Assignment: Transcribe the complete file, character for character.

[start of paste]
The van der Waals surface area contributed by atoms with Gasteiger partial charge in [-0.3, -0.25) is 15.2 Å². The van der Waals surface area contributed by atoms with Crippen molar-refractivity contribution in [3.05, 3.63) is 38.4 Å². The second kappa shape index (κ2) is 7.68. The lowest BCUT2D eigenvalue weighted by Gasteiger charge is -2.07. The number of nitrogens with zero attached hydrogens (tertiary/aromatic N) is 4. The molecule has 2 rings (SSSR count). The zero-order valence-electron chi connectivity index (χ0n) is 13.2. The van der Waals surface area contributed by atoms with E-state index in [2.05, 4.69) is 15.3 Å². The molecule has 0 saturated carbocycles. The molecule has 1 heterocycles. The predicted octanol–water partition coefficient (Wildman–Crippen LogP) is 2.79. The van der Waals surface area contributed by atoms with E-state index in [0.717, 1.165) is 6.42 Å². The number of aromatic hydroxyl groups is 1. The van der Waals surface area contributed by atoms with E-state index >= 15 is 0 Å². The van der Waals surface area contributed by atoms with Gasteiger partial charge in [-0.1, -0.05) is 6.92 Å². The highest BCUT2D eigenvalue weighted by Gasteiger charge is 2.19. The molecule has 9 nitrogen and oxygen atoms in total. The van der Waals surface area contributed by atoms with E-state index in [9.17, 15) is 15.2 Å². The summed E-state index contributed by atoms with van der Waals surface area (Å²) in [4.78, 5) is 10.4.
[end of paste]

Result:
The van der Waals surface area contributed by atoms with Gasteiger partial charge in [-0.3, -0.25) is 15.2 Å². The van der Waals surface area contributed by atoms with Crippen molar-refractivity contribution in [3.05, 3.63) is 38.4 Å². The second kappa shape index (κ2) is 7.68. The lowest BCUT2D eigenvalue weighted by Gasteiger charge is -2.07. The number of nitrogens with zero attached hydrogens (tertiary/aromatic N) is 4. The molecule has 2 rings (SSSR count). The zero-order valence-electron chi connectivity index (χ0n) is 13.2. The van der Waals surface area contributed by atoms with E-state index in [2.05, 4.69) is 15.3 Å². The molecule has 0 saturated carbocycles. The molecule has 1 heterocycles. The predicted octanol–water partition coefficient (Wildman–Crippen LogP) is 2.79. The van der Waals surface area contributed by atoms with E-state index in [0.717, 1.165) is 6.42 Å². The number of aromatic hydroxyl groups is 1. The van der Waals surface area contributed by atoms with E-state index >= 15 is 0 Å². The van der Waals surface area contributed by atoms with Gasteiger partial charge in [-0.1, -0.05) is 6.92 Å². The highest BCUT2D eigenvalue weighted by Gasteiger charge is 2.19. The molecule has 9 nitrogen and oxygen atoms in total. The van der Waals surface area contributed by atoms with E-state index in [9.17, 15) is 15.2 Å². The summed E-state index contributed by atoms with van der Waals surface area (Å²) in [4.78, 5) is 10.4.